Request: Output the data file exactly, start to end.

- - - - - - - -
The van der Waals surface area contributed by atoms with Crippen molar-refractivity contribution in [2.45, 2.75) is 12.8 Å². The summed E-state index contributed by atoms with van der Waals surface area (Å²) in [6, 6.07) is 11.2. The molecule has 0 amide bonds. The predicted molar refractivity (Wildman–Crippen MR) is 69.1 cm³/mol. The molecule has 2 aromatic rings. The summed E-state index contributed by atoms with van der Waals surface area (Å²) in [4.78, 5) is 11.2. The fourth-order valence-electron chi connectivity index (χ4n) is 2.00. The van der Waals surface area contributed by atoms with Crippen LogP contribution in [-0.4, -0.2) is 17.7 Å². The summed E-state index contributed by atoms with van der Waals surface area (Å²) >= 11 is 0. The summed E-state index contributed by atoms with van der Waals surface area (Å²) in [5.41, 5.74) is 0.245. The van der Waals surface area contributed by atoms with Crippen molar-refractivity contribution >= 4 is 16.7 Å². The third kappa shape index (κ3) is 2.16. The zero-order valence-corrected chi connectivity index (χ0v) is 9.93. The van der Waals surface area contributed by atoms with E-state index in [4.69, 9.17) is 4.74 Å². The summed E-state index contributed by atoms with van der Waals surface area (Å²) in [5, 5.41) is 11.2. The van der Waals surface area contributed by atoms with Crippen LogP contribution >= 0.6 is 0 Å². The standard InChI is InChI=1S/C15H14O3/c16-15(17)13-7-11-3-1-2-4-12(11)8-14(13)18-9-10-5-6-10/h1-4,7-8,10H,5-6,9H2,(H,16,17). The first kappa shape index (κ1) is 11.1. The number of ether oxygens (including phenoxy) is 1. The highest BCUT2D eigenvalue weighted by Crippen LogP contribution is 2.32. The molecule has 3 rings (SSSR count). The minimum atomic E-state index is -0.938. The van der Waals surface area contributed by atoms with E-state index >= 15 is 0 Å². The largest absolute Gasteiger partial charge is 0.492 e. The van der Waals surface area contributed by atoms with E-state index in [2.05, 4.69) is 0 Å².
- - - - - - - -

The van der Waals surface area contributed by atoms with Crippen molar-refractivity contribution in [2.45, 2.75) is 12.8 Å². The summed E-state index contributed by atoms with van der Waals surface area (Å²) in [6, 6.07) is 11.2. The molecule has 0 amide bonds. The predicted molar refractivity (Wildman–Crippen MR) is 69.1 cm³/mol. The molecule has 2 aromatic rings. The summed E-state index contributed by atoms with van der Waals surface area (Å²) in [4.78, 5) is 11.2. The fourth-order valence-electron chi connectivity index (χ4n) is 2.00. The van der Waals surface area contributed by atoms with Crippen LogP contribution in [-0.4, -0.2) is 17.7 Å². The summed E-state index contributed by atoms with van der Waals surface area (Å²) >= 11 is 0. The summed E-state index contributed by atoms with van der Waals surface area (Å²) in [5.41, 5.74) is 0.245. The van der Waals surface area contributed by atoms with Crippen molar-refractivity contribution >= 4 is 16.7 Å². The third kappa shape index (κ3) is 2.16. The zero-order valence-corrected chi connectivity index (χ0v) is 9.93. The van der Waals surface area contributed by atoms with E-state index in [4.69, 9.17) is 4.74 Å². The summed E-state index contributed by atoms with van der Waals surface area (Å²) in [5, 5.41) is 11.2. The van der Waals surface area contributed by atoms with Crippen LogP contribution >= 0.6 is 0 Å². The standard InChI is InChI=1S/C15H14O3/c16-15(17)13-7-11-3-1-2-4-12(11)8-14(13)18-9-10-5-6-10/h1-4,7-8,10H,5-6,9H2,(H,16,17). The first kappa shape index (κ1) is 11.1. The number of ether oxygens (including phenoxy) is 1. The highest BCUT2D eigenvalue weighted by Crippen LogP contribution is 2.32. The molecule has 3 rings (SSSR count). The minimum atomic E-state index is -0.938. The van der Waals surface area contributed by atoms with E-state index >= 15 is 0 Å². The largest absolute Gasteiger partial charge is 0.492 e. The van der Waals surface area contributed by atoms with E-state index in [2.05, 4.69) is 0 Å².